A durable solar-powered motor, which requires no maintenance, could be a game-changing development in the struggle to acquire basic necessities, such as water, in remote areas of developing countries.
Solar panel installations in poor and remote communities are often abandoned after only a few months of use due to breakdowns and a lack of available spare parts.
However, with Saurea, an autonomous and durable solar-powered motor that requires no maintenance and can directly convert solar energy into kinetic energy, that daily waste of resources could become a problem of the past.
Saurea’s 76-year-old inventor, Alain Coty, never imagined his motor could be used in the development sector. Coty, an electrical engineer, who previously worked in aeronautics, had for years dreamt of developing a durable solar-powered motor. He considered the task to be nothing more than a “technical challenge”.
With encouragement from Claire Balavoine, president of the Daniel Balavoine Association, a non-governmental organisation that works on development projects in Mali, he was able to make his dream a reality. “I wasn’t sure what I could do with the motor, and she made me realise it might interest non-governmental organisations.”
In 2008 Coty completed the first prototype of Saurea. Though similar motors already existed, they were far less powerful. Saurea’s unique durability and power come from wiring the motor to an exterior solar panel, which is constantly exposed to light and providing electricity to the motor’s electromagnetic coils.
As a result of this innovation Saurea, unlike other solar powered motors, has no parts that are susceptible to wear, making the motor’s life span the same as that of its solar panels – between 25 and 30 years.
“I had never realised this was innovative,” Coty modestly admits, despite the fact that the invention has five separate patents on it.
Since the initial prototype, Saurea’s potential has inspired others to join Coty’s team and aid in its development.
Nadège Payet-Tisset, who had years of experience exporting renewable energy installations to disadvantaged communities in Africa, immediately noticed the potential of Coty’s motor.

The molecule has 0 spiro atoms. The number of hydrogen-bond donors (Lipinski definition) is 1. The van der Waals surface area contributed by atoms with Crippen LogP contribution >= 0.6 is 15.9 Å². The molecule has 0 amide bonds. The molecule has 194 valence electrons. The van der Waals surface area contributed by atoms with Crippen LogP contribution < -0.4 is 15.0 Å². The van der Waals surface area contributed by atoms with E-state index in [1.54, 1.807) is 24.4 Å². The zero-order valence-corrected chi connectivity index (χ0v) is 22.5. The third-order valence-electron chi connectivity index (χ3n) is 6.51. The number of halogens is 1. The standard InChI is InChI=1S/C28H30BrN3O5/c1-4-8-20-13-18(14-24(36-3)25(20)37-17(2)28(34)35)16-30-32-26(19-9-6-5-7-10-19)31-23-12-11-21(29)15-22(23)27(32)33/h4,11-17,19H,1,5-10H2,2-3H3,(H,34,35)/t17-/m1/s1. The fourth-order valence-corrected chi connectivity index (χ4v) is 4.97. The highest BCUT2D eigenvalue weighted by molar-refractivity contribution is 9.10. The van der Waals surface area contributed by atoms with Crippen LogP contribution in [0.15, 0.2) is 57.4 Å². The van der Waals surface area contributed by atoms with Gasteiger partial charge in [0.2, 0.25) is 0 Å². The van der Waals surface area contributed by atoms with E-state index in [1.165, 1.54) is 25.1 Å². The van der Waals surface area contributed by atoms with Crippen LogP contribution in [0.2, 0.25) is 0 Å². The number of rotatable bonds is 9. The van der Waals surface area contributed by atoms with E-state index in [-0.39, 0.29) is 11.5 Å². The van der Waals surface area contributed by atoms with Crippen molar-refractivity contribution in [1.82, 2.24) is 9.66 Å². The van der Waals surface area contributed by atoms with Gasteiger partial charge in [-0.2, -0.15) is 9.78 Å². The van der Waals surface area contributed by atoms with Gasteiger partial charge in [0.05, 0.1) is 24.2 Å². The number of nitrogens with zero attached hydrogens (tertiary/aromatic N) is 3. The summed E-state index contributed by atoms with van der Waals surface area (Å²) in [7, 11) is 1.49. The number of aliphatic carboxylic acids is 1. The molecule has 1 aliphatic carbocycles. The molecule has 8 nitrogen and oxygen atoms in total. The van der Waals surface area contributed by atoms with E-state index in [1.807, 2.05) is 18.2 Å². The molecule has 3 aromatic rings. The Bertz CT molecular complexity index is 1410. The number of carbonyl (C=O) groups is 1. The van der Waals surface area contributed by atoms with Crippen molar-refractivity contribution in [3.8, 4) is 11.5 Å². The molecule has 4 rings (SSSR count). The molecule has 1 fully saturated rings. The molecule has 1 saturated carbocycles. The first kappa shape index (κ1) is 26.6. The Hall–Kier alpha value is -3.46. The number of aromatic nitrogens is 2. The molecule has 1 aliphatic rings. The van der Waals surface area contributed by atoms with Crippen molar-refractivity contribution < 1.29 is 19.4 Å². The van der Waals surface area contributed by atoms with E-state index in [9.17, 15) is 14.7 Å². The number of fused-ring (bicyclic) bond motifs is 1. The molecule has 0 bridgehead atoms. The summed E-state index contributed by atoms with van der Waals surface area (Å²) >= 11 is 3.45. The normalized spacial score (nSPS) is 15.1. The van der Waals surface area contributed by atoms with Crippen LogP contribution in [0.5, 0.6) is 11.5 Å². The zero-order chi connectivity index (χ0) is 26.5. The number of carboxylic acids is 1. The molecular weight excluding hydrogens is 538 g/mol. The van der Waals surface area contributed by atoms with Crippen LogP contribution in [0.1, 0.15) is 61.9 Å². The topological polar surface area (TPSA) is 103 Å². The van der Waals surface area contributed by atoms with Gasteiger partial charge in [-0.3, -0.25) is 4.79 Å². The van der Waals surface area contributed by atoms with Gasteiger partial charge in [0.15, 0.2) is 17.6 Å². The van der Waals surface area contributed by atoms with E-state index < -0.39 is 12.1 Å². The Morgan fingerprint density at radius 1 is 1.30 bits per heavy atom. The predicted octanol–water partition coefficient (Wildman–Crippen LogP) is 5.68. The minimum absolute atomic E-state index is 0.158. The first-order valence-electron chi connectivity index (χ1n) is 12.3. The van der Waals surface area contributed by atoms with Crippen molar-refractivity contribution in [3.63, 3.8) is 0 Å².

Payet-Tisset saw it on display at the “Salon des Solidarités” development fair and decided to become chief executive of Saurea as a result. The associate general director of production, Gregory Deren, encountered Coty when he attended a presentation by the solar panel manufacturer where Deren previously worked.
The team also receives scientific consultations from two researchers at the Laboratory of Systems and Applications of Information and Energy Technologies at France’s National Centre for Scientific Research.
The most recent model of Saurea will be released as a pilot series of 100 motors. The motors will be installed in remote and sunny locations (Africa, Australia, Latin America and Asia), by regular citizens, so as to convince users of its practicality and ease of use.
An initial pilot test of Saurea will take place in Mali with the help of a partner organisation, Geres. The pilot test aims to provide a community of women with a motor designed to pump water for irrigating crops. The motor will be capable of pumping 14 cubic metres of water per day from eight metres below the ground, which will then be released at three metres below the ground, over a hectare of agricultural land by a drop-by-drop irrigation system. The pump will also provide drinking water for up to 600 people. However, Nadège Payet-Tisset insists that “the motor could be far more powerful” but that “it’s important to start small”.
Saurea also has a variety of other potential applications: Ventilation of both housing and food stores, refrigeration for vaccines and medicine, aeronautical applications, the oxygenation of fish farms, water filtration and for use in agricultural machinery.
Saurea could potentially be the starting point for the development of new technologies. The motor has been the subject of interest for use as a tool in education, for the irrigation of community gardens in France and an artist has even expressed interest in using Saurea for a performance.
A surge of generosity
Housed at the Seinari business incubator in Rouen and personally financed by Coty as well as with support from the French region of Normandy and the Banque Publique d’Investissement (€40 000 from each), Saurea has already received multiple awards.
The appeal of Saurea’s project has resulted in more than 400 requests globally for information about the project as well as requests to establish partnerships.
Certain materials are being provided free of charge to Saurea. One woman even offered to donate €20 000 of her own savings. However, still in its fundraising phase, Saurea is primarily seeking investors and support from industry partners.